Please read the parts of the statutes that describe when it is legal and when it is not legal to treat “off-label”. There is a real difference in what is allowed and what is not allowed.

    Yes, it’s complicated and it’s tedious to get through all the legal language of the statutes.

    But, it is the law. And the law says that ignorance of the law is not an excuse for not doing what the statutes say.

    And whether or not you agree with the law or what the letters say or what someone else is doing or what someone else says is okay, the final decision rests with the law.

    An informed, knowledgeable public is what is important.

  32. JillD

    No, the response from Florida’s device regulatory board wasn’t “partial”. They found no actionable issues regarding registration of the device which is the full extent of their authority. That’s the end of that issue as far at they are concerned.

    The Florida licensing board is a totally different entity. As noted in my previous message, the probability is that they will response in a similar fashion. The fact that an “investigation” is opened, in Florida or California or anywhere else, is utterly meaningless. Anybody can make a complaint about almost anything and there will often be an “investigation” to resolve the complaint whether its valid or not.

  33. BWorley

    Florida Department of Health’s “partial response” applauds and encourages Public Citizen efforts with the appropriate jurisdiction–the Florida Board of Medicine. Here’s the link to the complete letter: http://www.citizen.org/documents/2050_florida_department_of_health_response_to_lipotron_letter.pdf

    Medical Board of California responds with opening an investigation–control #12 2012225530. Here’s the link to the complete letter: http://www.citizen.org/documents/2056_second_response_from_the_medical_board_of_california.pdf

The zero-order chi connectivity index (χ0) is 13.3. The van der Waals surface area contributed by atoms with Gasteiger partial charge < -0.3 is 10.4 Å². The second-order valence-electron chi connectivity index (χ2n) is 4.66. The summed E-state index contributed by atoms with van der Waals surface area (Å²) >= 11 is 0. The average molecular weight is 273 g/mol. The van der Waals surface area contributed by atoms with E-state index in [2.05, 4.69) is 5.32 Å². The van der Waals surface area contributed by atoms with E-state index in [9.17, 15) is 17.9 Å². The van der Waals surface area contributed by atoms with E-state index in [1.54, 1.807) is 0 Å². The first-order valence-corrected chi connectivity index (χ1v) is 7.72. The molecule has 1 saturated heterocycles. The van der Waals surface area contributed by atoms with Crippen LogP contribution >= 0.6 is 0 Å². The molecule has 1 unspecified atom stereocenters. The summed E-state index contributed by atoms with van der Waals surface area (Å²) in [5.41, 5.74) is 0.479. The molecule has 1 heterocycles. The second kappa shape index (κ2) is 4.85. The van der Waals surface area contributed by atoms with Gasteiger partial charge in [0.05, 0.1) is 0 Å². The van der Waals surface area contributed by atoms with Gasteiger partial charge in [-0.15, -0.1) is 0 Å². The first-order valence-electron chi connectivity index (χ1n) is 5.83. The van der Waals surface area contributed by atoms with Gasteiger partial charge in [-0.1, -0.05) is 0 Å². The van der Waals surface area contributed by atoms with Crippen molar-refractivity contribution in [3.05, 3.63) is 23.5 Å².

Texas Department of State Health Services thanks Public Citizen for providing information which supplements their ongoing investigations (complaint numbers 1525120415 and 1525120590 . Here’s the link to the complete letter: http://www.citizen.org/documents/preliminary_response_from_texas_dept_of_state_health_s

  34. JillD

    Florida rejects Public Citizen’s complaint regarding the LipoTron, pointing out the obvious, that the device is registered with the FDA:


    Now, it’s up the medical licensing board to respond regarding physician use. Considering the extensive legal, professional, and regulatory precedents in support of physicians using registered devices off-label, and the large body of medical studies showing that the modality of this device is safe and effective for body contouring, hopefully we’ll see Public Citizen’s effort to use their resources and bully pulpit to harass doctors fail.

  35. JillD

    Sorry you haven’t had much result, Angel. However, there are dozens of peer-reviewed medical articles showing the technology is safe and effective (go to PubMed and do a little research for yourself). There’s a range of results, of course, so some people are inevitably at the low end. As for the machine, it is registered with the FDA and complaints on the web originated with a disgruntled ex-distributor who is the one who produced most of the off-label marketing that she complains about. The new distributor was perhaps too slow in revising the marketing, but has done so. The machine itself has been in use for years and is very similar to other devices in use that work the same way. Complications have been been few and minor and comparable to other such non-invasive treatments. Doctors who use the machine for body contouring are using it off-label but, unlike manufacturers, physicians are totally free to do so (up to half of all medical care is off-label; it’s legal and ethical). Basically, a bitter ex-rep combined with an attention seeking “advocacy” group that appears to many to be using hyperbolic fear-mongering to grow its contribution base are creating a lot of noise over very little.

  36. Angel

    I have had 8 treatments with this equipment and really do not notice any difference other then I have budges in my belly area. Did not get shocked but did bruse on hip bone area. I was hoping for more results but it is not the cheapest possibility and the area located is completely out of my area.

  37. Freelance MD

    There are lots of angry comments and back and forth between the physicians who have this device over on Medical Spa MDs post about this article: http://medicalspamd.com/the-blog/2012/7/12/fairwarning-the-lipotron-3000-lipo-ex-fda-unapproved-85k-mas.html